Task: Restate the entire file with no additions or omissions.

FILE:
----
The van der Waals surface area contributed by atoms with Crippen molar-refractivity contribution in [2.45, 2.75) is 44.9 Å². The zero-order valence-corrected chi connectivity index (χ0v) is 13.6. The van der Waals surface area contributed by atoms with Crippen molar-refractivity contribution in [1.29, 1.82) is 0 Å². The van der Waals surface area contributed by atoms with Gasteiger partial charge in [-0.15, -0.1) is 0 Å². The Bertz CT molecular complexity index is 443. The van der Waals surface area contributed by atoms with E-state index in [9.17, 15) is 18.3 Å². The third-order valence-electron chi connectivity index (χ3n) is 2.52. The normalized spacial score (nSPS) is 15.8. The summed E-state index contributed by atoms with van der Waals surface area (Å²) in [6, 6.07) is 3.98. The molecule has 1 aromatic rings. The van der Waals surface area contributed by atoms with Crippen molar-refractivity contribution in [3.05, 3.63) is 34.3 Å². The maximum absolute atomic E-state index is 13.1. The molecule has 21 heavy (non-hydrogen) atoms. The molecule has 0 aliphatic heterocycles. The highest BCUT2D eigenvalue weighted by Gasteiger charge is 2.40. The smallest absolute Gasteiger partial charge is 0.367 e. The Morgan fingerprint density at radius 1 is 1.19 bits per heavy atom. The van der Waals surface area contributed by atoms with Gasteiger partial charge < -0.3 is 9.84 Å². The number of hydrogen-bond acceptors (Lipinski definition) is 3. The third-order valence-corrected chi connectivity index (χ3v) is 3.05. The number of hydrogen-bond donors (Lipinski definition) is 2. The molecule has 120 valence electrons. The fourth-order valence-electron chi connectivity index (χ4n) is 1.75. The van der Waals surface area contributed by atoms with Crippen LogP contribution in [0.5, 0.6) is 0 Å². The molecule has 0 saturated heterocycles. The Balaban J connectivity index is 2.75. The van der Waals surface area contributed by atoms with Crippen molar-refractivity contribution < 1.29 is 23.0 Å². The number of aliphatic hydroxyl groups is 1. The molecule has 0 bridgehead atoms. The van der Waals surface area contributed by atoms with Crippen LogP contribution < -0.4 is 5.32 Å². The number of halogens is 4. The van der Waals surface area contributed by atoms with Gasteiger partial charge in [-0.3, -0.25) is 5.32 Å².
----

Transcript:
The van der Waals surface area contributed by atoms with Crippen molar-refractivity contribution in [2.45, 2.75) is 44.9 Å². The zero-order valence-corrected chi connectivity index (χ0v) is 13.6. The van der Waals surface area contributed by atoms with Crippen molar-refractivity contribution in [1.29, 1.82) is 0 Å². The van der Waals surface area contributed by atoms with Gasteiger partial charge in [-0.15, -0.1) is 0 Å². The Bertz CT molecular complexity index is 443. The van der Waals surface area contributed by atoms with E-state index in [9.17, 15) is 18.3 Å². The third-order valence-electron chi connectivity index (χ3n) is 2.52. The normalized spacial score (nSPS) is 15.8. The summed E-state index contributed by atoms with van der Waals surface area (Å²) in [6, 6.07) is 3.98. The molecule has 1 aromatic rings. The van der Waals surface area contributed by atoms with Crippen molar-refractivity contribution in [3.05, 3.63) is 34.3 Å². The maximum absolute atomic E-state index is 13.1. The molecule has 21 heavy (non-hydrogen) atoms. The molecule has 0 aliphatic heterocycles. The highest BCUT2D eigenvalue weighted by Gasteiger charge is 2.40. The smallest absolute Gasteiger partial charge is 0.367 e. The Morgan fingerprint density at radius 1 is 1.19 bits per heavy atom. The van der Waals surface area contributed by atoms with Gasteiger partial charge < -0.3 is 9.84 Å². The number of hydrogen-bond acceptors (Lipinski definition) is 3. The third-order valence-corrected chi connectivity index (χ3v) is 3.05. The number of hydrogen-bond donors (Lipinski definition) is 2. The molecule has 120 valence electrons. The fourth-order valence-electron chi connectivity index (χ4n) is 1.75. The van der Waals surface area contributed by atoms with Crippen LogP contribution in [0.5, 0.6) is 0 Å². The molecule has 0 saturated heterocycles. The Balaban J connectivity index is 2.75. The van der Waals surface area contributed by atoms with Crippen molar-refractivity contribution < 1.29 is 23.0 Å². The number of aliphatic hydroxyl groups is 1. The molecule has 0 bridgehead atoms. The van der Waals surface area contributed by atoms with Crippen LogP contribution < -0.4 is 5.32 Å². The number of halogens is 4. The van der Waals surface area contributed by atoms with Gasteiger partial charge in [-0.3, -0.25) is 5.32 Å².